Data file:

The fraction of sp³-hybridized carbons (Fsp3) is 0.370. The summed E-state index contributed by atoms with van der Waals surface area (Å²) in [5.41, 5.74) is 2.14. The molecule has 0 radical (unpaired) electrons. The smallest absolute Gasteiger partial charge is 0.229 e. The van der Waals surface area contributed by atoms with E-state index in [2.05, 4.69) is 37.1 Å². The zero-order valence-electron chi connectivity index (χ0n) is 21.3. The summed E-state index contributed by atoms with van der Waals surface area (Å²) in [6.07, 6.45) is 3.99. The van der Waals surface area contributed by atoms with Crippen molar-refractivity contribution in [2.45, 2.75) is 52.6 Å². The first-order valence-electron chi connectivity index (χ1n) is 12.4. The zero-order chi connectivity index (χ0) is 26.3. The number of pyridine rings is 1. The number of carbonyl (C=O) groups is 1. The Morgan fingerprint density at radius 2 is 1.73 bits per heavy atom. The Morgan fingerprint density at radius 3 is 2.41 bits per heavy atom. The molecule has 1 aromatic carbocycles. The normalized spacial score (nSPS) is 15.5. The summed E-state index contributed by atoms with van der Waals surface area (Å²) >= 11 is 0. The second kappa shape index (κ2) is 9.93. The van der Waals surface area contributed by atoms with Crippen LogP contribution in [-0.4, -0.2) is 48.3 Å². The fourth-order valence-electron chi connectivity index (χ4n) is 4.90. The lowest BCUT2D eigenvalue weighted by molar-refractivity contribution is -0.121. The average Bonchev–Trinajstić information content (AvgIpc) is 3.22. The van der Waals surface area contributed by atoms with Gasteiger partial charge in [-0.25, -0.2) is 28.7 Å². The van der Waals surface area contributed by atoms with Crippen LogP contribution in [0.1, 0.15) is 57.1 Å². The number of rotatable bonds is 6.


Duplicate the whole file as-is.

The fraction of sp³-hybridized carbons (Fsp3) is 0.370. The summed E-state index contributed by atoms with van der Waals surface area (Å²) in [5.41, 5.74) is 2.14. The molecule has 0 radical (unpaired) electrons. The smallest absolute Gasteiger partial charge is 0.229 e. The van der Waals surface area contributed by atoms with E-state index in [2.05, 4.69) is 37.1 Å². The zero-order valence-electron chi connectivity index (χ0n) is 21.3. The summed E-state index contributed by atoms with van der Waals surface area (Å²) in [6.07, 6.45) is 3.99. The van der Waals surface area contributed by atoms with Crippen molar-refractivity contribution in [2.45, 2.75) is 52.6 Å². The first-order valence-electron chi connectivity index (χ1n) is 12.4. The zero-order chi connectivity index (χ0) is 26.3. The number of pyridine rings is 1. The number of carbonyl (C=O) groups is 1. The Morgan fingerprint density at radius 2 is 1.73 bits per heavy atom. The Morgan fingerprint density at radius 3 is 2.41 bits per heavy atom. The molecule has 1 aromatic carbocycles. The normalized spacial score (nSPS) is 15.5. The summed E-state index contributed by atoms with van der Waals surface area (Å²) >= 11 is 0. The second kappa shape index (κ2) is 9.93. The van der Waals surface area contributed by atoms with Crippen LogP contribution in [-0.4, -0.2) is 48.3 Å². The fourth-order valence-electron chi connectivity index (χ4n) is 4.90. The lowest BCUT2D eigenvalue weighted by molar-refractivity contribution is -0.121. The average Bonchev–Trinajstić information content (AvgIpc) is 3.22. The van der Waals surface area contributed by atoms with Gasteiger partial charge in [-0.25, -0.2) is 28.7 Å². The van der Waals surface area contributed by atoms with Crippen LogP contribution in [0.1, 0.15) is 57.1 Å². The number of rotatable bonds is 6.